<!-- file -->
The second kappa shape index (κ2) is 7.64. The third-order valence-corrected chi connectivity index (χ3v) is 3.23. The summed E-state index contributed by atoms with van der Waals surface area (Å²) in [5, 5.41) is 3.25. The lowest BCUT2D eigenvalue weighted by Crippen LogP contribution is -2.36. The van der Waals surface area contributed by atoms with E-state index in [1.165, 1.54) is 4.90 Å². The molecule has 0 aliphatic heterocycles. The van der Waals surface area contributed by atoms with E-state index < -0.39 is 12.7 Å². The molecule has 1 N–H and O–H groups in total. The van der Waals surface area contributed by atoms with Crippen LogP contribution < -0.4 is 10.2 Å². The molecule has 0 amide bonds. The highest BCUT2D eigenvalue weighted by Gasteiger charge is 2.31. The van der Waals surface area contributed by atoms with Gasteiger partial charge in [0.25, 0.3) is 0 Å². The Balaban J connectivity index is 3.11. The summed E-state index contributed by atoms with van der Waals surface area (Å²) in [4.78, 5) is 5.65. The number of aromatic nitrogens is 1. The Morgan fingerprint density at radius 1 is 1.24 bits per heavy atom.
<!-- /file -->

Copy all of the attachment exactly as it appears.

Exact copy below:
The second kappa shape index (κ2) is 7.64. The third-order valence-corrected chi connectivity index (χ3v) is 3.23. The summed E-state index contributed by atoms with van der Waals surface area (Å²) in [5, 5.41) is 3.25. The lowest BCUT2D eigenvalue weighted by Crippen LogP contribution is -2.36. The van der Waals surface area contributed by atoms with E-state index in [1.165, 1.54) is 4.90 Å². The molecule has 0 aliphatic heterocycles. The van der Waals surface area contributed by atoms with E-state index < -0.39 is 12.7 Å². The molecule has 1 N–H and O–H groups in total. The van der Waals surface area contributed by atoms with Crippen LogP contribution < -0.4 is 10.2 Å². The molecule has 0 amide bonds. The highest BCUT2D eigenvalue weighted by Gasteiger charge is 2.31. The van der Waals surface area contributed by atoms with Gasteiger partial charge in [0.25, 0.3) is 0 Å². The Balaban J connectivity index is 3.11. The summed E-state index contributed by atoms with van der Waals surface area (Å²) in [4.78, 5) is 5.65. The number of aromatic nitrogens is 1. The Morgan fingerprint density at radius 1 is 1.24 bits per heavy atom.